Focus on food safety when making maple syrup

Making maple syrup is a time-honored tradition in many parts of Wisconsin, and it is as much of an art as a science. Even though sap does run in other trees such as birch and elm in early spring, maples produce more and sweeter sap than any other tree.

Collection. Once trees are tapped, a collecting container is placed at the site to catch the sap as it flows.  A major goal in maple production is to gather and process the sap as quickly as possible. To minimize microbial growth, particularly during warm periods, sap should normally spend no more than a few hours in the collecting container. Sap is collected in special metal buckets or, increasingly, via a plastic tubing system.

Evaporation. Once the sap is collected, it is boiled to remove water and concentrate the syrup.  During the evaporation process, sap is concentrated to the desired density and flavor, and color develops as a result of chemical reactions that occur during heating. The extent and character of the color and flavor are determined, in part, by the length of time the sap is boiled. The longer the sap is boiled, the darker it becomes and the stronger the flavor. Making light-colored syrup requires a short evaporation time. Anything that slows the evaporation process (uneven fire, weak fire, excessive sap depth in evaporator, etc.) will produce darker, usually stronger-flavored syrup. It may take 43 or more gallons of sap to produce one gallon of syrup!  There is an International Grading System for Pure Maple Syrup; check it out as your guide to buying maple syrup anywhere in the world.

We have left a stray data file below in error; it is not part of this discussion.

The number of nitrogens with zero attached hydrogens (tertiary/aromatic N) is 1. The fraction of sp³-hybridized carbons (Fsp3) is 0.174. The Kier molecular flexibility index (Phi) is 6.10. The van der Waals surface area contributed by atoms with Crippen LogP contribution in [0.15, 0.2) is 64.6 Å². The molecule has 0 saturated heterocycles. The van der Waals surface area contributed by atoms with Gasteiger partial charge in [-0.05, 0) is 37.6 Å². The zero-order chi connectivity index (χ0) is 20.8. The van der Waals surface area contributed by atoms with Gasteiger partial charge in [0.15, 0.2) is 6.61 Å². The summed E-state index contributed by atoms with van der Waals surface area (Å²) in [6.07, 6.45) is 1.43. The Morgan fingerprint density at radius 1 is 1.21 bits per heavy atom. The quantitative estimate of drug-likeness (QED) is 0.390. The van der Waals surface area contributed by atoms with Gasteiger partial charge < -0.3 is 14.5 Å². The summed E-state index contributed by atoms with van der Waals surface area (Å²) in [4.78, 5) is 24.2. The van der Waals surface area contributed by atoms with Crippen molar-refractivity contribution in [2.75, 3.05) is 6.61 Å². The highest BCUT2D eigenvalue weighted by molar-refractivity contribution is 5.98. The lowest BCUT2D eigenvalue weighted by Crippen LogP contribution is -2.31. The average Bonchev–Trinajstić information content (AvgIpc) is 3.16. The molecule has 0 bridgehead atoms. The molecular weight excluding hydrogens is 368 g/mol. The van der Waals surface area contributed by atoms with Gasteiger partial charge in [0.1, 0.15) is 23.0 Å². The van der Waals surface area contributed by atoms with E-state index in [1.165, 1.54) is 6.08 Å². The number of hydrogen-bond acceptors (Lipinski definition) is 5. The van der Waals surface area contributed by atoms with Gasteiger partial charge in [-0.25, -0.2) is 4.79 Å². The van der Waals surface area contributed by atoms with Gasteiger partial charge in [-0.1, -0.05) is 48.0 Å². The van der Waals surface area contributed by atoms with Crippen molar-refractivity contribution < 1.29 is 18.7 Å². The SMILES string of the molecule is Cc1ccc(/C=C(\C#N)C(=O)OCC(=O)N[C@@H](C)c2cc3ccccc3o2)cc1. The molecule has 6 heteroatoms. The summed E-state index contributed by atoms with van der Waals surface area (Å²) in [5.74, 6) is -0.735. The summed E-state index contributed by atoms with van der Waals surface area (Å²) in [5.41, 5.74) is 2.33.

Bottling. Once maple sap has been processed into maple syrup and the correct density is obtained, the syrup is ready for filtering and packing. Syrup is best filtered while it is still hot (185° to 190°F) for rapid removal of sediment. To prevent contamination of finished syrup by yeast or mold growth, finished syrup should be hot packed. Syrup can be hot-packed into large drums or cans, or into retail/ home-sized containers. Regardless of the type of container, syrup should be packed into cleaned and sanitized containers. Small containers can be sanitized by boiling for 10 minutes in water. Because filling into any kind of container, sterilized or not, may cause contamination, containers hot-filled with syrup should be inverted immediately for 1-2 minutes after being hot-filled and sealed. Turn filled containers right-side-up to cool.

Storage. Pure maple syrup should be kept in a cool, dark place; for a quality product, be sure to use within 2 years. Refrigerate after opening. If excess water is present or if containers are not clean when filled, there may be the growth of bacteria, yeast or mold during storage. If spoilage develops, discard the product. For maximum flavor, bring maple syrup to room temperature or warm it before serving.

The North American Maple Syrup Producers Manual is available for purchase from Ohio State University. Other resources:

Enjoy! And stay food-safe. Barb

Published on April 14, 2021

Unsafe to can tree sap at home

Sugar maple, state tree of Wisconsin